USA nonetheless has a protracted approach to go

US President Joe Biden answers questions about the ongoing US military evacuations of US citizens and vulnerable Afghans in the East Room of the White House in Washington, DC on August 20, 2021.

Andrew Caballero-Reynolds | AFP | Getty Images

President Joe Biden said Sunday his administration was considering extending the August 31 deadline for leaving Afghanistan.

Speaking at a press conference, Biden said the US “has a long way to go and a lot could go wrong” with the chaotic evacuation of Americans and Afghan allies from Kabul following the Taliban’s takeover of Afghanistan a week ago.

“The evacuation of thousands of people from Kabul will be hard and painful, no matter when it started or when we started,” the president said during a press conference at the White House. He said that “our hope is that we don’t have to extend the deadline”.

“It would have been true if we had started a month ago or a month from now. There is no way to evacuate that many people without pain, ”said Biden.

The Biden administration is facing criticism of its handling of the entire US withdrawal from Afghanistan. The withdrawal, announced earlier this year, has been ravaged by chaos.

Thousands of people overcrowded Kabul airport, and some even fell to their deaths after clinging to the outside of a US military plane while attempting to leave the country. According to the British military, seven Afghan civilians were killed trying to enter Kabul airport.

The president said US forces continue to make progress in evacuating Kabul. Up to 33,000 people have been evacuated since July, 28,000 of them since August 14 and 11,000 at the weekend, Biden said.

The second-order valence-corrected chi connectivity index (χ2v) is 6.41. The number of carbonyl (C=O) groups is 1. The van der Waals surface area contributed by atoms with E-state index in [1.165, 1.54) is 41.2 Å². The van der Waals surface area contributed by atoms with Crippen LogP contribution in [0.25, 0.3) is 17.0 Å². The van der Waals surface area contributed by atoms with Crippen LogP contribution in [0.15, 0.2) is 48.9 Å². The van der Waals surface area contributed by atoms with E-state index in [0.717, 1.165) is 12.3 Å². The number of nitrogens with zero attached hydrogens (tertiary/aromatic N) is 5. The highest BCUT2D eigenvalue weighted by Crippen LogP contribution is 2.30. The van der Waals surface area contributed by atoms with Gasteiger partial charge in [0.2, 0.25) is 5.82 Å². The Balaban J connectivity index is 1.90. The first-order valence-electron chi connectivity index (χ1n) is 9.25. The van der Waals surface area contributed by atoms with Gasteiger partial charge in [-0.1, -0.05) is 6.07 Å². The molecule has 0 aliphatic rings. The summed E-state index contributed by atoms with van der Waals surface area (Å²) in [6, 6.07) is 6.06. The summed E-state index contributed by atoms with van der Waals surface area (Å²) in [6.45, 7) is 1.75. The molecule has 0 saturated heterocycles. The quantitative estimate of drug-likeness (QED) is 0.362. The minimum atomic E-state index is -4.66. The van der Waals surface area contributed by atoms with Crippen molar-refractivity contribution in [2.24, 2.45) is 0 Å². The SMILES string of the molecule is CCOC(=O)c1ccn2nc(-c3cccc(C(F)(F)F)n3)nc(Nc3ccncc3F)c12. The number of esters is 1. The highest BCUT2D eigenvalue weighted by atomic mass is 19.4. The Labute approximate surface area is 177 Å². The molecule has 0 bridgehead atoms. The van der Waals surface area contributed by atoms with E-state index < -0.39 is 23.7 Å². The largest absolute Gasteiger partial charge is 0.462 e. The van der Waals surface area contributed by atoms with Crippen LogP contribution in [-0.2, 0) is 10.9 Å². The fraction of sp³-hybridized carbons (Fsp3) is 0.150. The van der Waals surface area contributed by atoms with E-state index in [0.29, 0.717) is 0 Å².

The president reiterated that the Americans were the first priority for evacuating from Afghanistan and promised that “every American who wants to go home comes home”.

Biden also defended his decision to withdraw the US from the country, arguing that it was the “logical, rational and correct decision”.

US Defense officials said Sunday that the military is looking for alternative ways to get people to the airport safely as ISIS is targeted against the airport. The U.S. embassy in Afghanistan on Saturday warned American citizens not to travel to the airport due to security threats at the gates.

The Pentagon on Sunday ordered US commercial airlines to provide aircraft to transport people who have already flown out of the country to military bases in Europe and the Middle East.

The president stressed that planes taking off from Kabul do not fly directly to the US, but land at military bases and processing centers around the world. Security clearances are in place at these locations for anyone who is not a U.S. citizen, he added.

Biden’s job admission rates have fallen amid the ongoing crisis in Afghanistan. A poll published by NBC News on Sunday shows the vast majority of adults surveyed say they disapprove of the president’s handling of the situation in Afghanistan, with only 25% saying they are okay with how he’s handling it.

Foreign Minister Antony Blinken said in an interview with Fox News on Sunday that 8,000 people have been evacuated from Kabul on 60 flights in the past 24 hours.

The US has also reached an agreement with about two dozen countries on four continents that are helping, or soon to help, people brainwashed out of Kabul, Blinken said.

– CNBC’s Leslie Josephs and Brian Schwartz contributed to the coverage

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